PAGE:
… and then the fact I had to follow-up with corporate…
It definitely makes the Top 7, though
Family = Levi’s super sixteen
Levi turned 16 Monday, 8/8.
Another driver. Another kid hits a milestone.
Levi is the one who never meets a stranger— and always has friends crashing at the house. If there are extra people at the Hilltop, there’s a 99% chance they’re with him…
This year— this month— we started something new. It’s a “test drive” that I hope works (and think will).
There are ten kids that call this place “home” in some form.
- Some of them have their own place and are here by relationship only
- Others are here 80% of the time
- Others are here 40-50% of the time (and wish it was 100%)
- Some live out of state, or across the city
In other words, we’ve got people going in MANY directions.
We decided that rather than competing for specific DATES and DAYS, we’ll just tag the “first Sunday night of the month” as the day.
Everyone just knows that the first Sunday of the month, 6pm, we’ll feed you. And any friends you want to bring.
Whenever a birthday is close that that first Sunday, we’ll celebrate it. Holidays, too. So, Thanksgiving gets the first Sunday of December… along with Christmas… and New Year’s and a few birthdays from late December get the first Sunday of January… and Emma J’s birthday (January 31) gets the first Sunday of February…
Everyone competes for “the day.” And kids get tugged and need to go to various places.
But no one gives a 💩 about the first Sunday.
It’s a no-brainer.
An no one has to remember “what day and time are we doing it?” either.
It’s ALWAYS THE SAME.
When Beth and I scanned the calendar to see what’s coming, I saw that we— basically— have a PERSON (at least one) to celebrate every month. In some months we have other things, as well…
The pic above is from the first Sunday of August. All ten kids. Plus several (awesome) add-ones.
I snapped a few others while people weren’t looking—
— and enjoyed the candid moments of people who’ve been brought together in “odd” ways simply enjoying the time and each other…
Of course, some did notice the camera and smiled—
One of the best shots of the week was this one…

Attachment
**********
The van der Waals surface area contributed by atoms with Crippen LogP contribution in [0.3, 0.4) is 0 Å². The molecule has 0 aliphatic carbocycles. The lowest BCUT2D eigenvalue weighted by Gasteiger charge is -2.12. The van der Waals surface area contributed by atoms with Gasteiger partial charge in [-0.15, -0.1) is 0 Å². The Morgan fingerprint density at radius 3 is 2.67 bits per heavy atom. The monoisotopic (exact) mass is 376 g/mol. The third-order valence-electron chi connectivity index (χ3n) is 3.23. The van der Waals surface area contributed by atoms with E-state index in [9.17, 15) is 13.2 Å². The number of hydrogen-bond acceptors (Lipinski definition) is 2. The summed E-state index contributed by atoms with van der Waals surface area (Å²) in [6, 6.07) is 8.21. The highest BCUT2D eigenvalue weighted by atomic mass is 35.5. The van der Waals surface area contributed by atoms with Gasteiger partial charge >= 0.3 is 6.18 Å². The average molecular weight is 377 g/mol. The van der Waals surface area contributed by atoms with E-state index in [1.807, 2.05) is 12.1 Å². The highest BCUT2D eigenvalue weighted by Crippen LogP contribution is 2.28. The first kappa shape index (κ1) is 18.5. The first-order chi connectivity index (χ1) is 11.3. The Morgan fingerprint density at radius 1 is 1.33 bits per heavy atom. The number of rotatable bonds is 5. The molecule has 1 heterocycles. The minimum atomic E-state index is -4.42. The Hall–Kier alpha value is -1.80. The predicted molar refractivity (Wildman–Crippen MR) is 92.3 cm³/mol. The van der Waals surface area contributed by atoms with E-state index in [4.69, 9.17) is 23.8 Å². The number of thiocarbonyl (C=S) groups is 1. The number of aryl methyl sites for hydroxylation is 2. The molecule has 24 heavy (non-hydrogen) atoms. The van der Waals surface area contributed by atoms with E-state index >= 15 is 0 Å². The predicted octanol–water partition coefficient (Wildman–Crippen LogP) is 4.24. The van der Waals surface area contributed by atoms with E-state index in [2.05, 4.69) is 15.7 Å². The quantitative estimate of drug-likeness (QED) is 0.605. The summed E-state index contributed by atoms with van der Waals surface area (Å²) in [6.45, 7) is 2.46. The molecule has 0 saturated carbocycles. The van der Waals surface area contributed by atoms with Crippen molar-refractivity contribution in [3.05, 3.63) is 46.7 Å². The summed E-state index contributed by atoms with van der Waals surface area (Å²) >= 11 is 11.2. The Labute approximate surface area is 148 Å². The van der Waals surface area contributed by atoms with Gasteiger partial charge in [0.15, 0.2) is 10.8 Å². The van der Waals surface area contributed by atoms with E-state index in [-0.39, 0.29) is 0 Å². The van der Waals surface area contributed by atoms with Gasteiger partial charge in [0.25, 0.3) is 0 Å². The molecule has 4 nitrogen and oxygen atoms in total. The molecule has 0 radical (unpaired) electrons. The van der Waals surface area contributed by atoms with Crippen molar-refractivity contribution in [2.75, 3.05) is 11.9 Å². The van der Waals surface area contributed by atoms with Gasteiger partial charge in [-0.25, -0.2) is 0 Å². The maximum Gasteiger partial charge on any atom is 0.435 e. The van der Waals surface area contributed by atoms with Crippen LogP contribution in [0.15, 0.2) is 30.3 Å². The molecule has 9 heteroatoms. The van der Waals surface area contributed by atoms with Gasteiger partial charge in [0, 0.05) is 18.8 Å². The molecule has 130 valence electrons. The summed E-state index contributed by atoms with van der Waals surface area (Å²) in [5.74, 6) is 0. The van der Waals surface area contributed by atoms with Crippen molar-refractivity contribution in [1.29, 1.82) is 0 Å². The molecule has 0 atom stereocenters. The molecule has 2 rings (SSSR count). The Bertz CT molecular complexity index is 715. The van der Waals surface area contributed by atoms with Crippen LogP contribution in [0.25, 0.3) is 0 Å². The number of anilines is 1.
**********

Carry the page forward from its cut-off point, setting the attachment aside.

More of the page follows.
Because it’s two girls— that are older— down the hall on the boys’ wing— in the youngest boy’s room, just hanging out with him.
There’s something super-sweet about seeing the oldest and the youngest— and some in between— all together.
Field = Back on the blog and the podcast
For the past few months, I’ve taken a break from the podcast AND posting a weekly video (I usually do this on Fridays).
- Back in the Spring, a gentlemen who’s on my email list reached out to me— to talk about one of the PTSD podcasts. He helps people with all sorts of inner healing / emotional healing / soul wholeness needs. That led to a lunch, and a few more conversations, and then a “Hey, do you think you could help me figure out how to ________________” [he listed a few things I’ve done my web page, books, etc., that he wants to do]. After some lengthy conversations, Beth and I jumped in.
- While that was happening, I reconnected with another friend (a pastor) to show him the LifeLift materials. He told me about a discipleship program he was putting together, but he’d gotten stuck at the writing and the graphics and the putting in online so people can take assessments, etc., part. That led to a writing project, as well as some website work, as well as some background funnels and other marketing strategies.
- In the process of THAT, a different (but connected) ministry was taking a look at their policies and procedures for a recovery program— just like I used to lead. They wanted to begin with creating a robust 12-step program (like I had written before), as well as a few other things. That led to MORE writing, as well as some teaching and training and networking…
In other words, over the summer, the workload doubled. And all in a good way.
We created a short webpage to outline some of the things we can do— which, really, are the outflow of processes we implement for our own projects.
Faith = men’s Bible study didn’t open the Bible this week